Posted by Matt Falcus | Posted in Miscellaneous Spotting, Spotting Trip Reports, UK, Western Europe | Posted on 03-10-2012
Recently I had the pleasure of shadowing staff at London City Airport to see what goes on behind the scenes this at busy Docklands airport in the middle of the city.
In the first post, I shadowed the opening of the airport with the Controllers in the Ops Room. Now, in this second post we look at what goes on once the airport is open.
Situated in the Jet Centre, which is a VIP terminal at the western end of the apron, is the Ramp Control team. Here, two controllers and a third member performing admin duties, are on shift at any one time. On my visit, I met Winston and Natasha, who were in the chair in front of a bank of screens and monitors.
The role of the team is to allocate stands to all inbound aircraft, communicate with ramp operators and bus drivers, and the handling agents working for each company.
The bank of screens allows the team to monitor a radar of inbound aircraft, live cameras looking across the ramp, CFMU (showing slot information for inbound and outbound aircraft), Lynx online flight status system (showing where delays occur with each flight), the live arrivals and departures board (which the team updates), and a system allowing them to assign parking stands for each aircraft due that day.
In between describing their role to me, Winston and Natasha were in constant contact with the various operators to keep them updated of inbound aircraft.
Winston explained that it is their duty to try to avoid delays. The ramp is split into four sections, and they will try to ensure that two simultaneous aircraft are not assigned to park in the same section, giving ground operators time to avoid loading delays and peak time stress.
The Lynx online system is currently used by all BA CityFlyer aircraft, and is a way of assessing where delays are occurring or expected with each flight. It splits the whole time on the ground into tasks, such as unloading, refuelling, loading bags etc and this gives the team an indication of where efforts need to be improved or assessed. Punctuality statistics are produced by the team every day, showing the previous day’s performance, and sent to management to assess.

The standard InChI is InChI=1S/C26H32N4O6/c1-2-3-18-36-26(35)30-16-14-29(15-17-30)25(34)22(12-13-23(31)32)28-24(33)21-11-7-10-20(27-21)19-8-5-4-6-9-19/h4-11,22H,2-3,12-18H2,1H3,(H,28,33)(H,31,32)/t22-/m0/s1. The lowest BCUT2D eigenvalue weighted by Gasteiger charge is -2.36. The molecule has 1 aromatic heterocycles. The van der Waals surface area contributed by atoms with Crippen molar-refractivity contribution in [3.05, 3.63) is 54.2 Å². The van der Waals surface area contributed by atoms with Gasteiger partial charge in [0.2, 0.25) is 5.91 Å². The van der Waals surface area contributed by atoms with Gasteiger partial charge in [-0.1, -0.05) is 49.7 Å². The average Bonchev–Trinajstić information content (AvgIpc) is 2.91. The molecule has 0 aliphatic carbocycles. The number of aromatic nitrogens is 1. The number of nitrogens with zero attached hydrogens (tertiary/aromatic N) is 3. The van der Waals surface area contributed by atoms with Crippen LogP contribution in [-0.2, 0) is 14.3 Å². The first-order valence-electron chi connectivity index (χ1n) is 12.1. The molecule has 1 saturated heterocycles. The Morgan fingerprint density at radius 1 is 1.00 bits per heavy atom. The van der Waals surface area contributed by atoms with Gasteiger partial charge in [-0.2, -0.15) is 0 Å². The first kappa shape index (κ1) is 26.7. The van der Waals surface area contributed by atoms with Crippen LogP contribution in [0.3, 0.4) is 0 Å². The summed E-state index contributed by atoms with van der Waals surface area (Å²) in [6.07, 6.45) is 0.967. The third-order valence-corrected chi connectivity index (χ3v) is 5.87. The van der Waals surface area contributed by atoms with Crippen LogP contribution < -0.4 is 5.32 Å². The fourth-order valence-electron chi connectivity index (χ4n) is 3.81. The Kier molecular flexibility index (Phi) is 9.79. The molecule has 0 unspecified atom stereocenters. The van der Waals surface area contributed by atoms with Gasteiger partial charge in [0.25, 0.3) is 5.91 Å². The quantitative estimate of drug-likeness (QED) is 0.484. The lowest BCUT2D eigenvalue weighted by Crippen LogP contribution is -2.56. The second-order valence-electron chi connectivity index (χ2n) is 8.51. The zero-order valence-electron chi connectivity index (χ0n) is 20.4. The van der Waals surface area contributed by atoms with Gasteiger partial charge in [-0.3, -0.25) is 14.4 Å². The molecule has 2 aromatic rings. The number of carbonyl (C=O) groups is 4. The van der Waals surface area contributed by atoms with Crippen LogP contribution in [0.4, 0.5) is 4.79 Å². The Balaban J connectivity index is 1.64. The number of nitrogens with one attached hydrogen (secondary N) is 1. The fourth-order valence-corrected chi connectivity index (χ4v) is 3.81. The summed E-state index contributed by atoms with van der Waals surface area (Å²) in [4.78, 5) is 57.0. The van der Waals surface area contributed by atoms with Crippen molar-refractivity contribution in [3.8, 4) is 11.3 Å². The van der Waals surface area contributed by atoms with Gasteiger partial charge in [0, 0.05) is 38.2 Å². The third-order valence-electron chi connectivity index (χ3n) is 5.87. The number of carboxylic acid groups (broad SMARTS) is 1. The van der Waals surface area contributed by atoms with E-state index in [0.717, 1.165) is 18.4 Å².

Executive aircraft using London City are usually handled by the Jet Centre, with its own parking apron. However, sometimes large biz jets will be allocated a stand outside the passenger terminal. On the flip side, if a passenger aircraft has a technical problem, it is often moved to the executive ramp while the issue is resolved in order to keep the passenger stands free.
London City has 14 stands, and is extremely confined in terms of space due to its location on a former dock. As a result, the Ramp team needs to make sure there is always space for aircraft to park. This is particularly difficult during the morning and evening peak periods, and where necessary they will advise ATC to delay inbounds in order to allow aircraft on the ground to depart.
All of the stands outside the terminal have now been realigned to allow the larger Embraer 190 aircraft to park, which has made it easier to assign aircraft since any aircraft can now use any stand. However, the British Airways Airbus A318 aircraft used on the New York JFK route take two stands out of action for a longer period of time.
At its peak morning period, London City’s Ramp Control Team will handle around 56 aircraft. There are usually 117 movements per day on weekdays. Most of the time, aircraft have a 30 minute turnaround.
Agents on the ground are encouraged to shadow the Ramp Control Team in the hope of helping them understand the decisions made which affect their work. This is to help improve relations between the two teams, and also improve the performance of the airport.
My thanks to Winston, Natasha and Geraldine for their hospitality on this visit.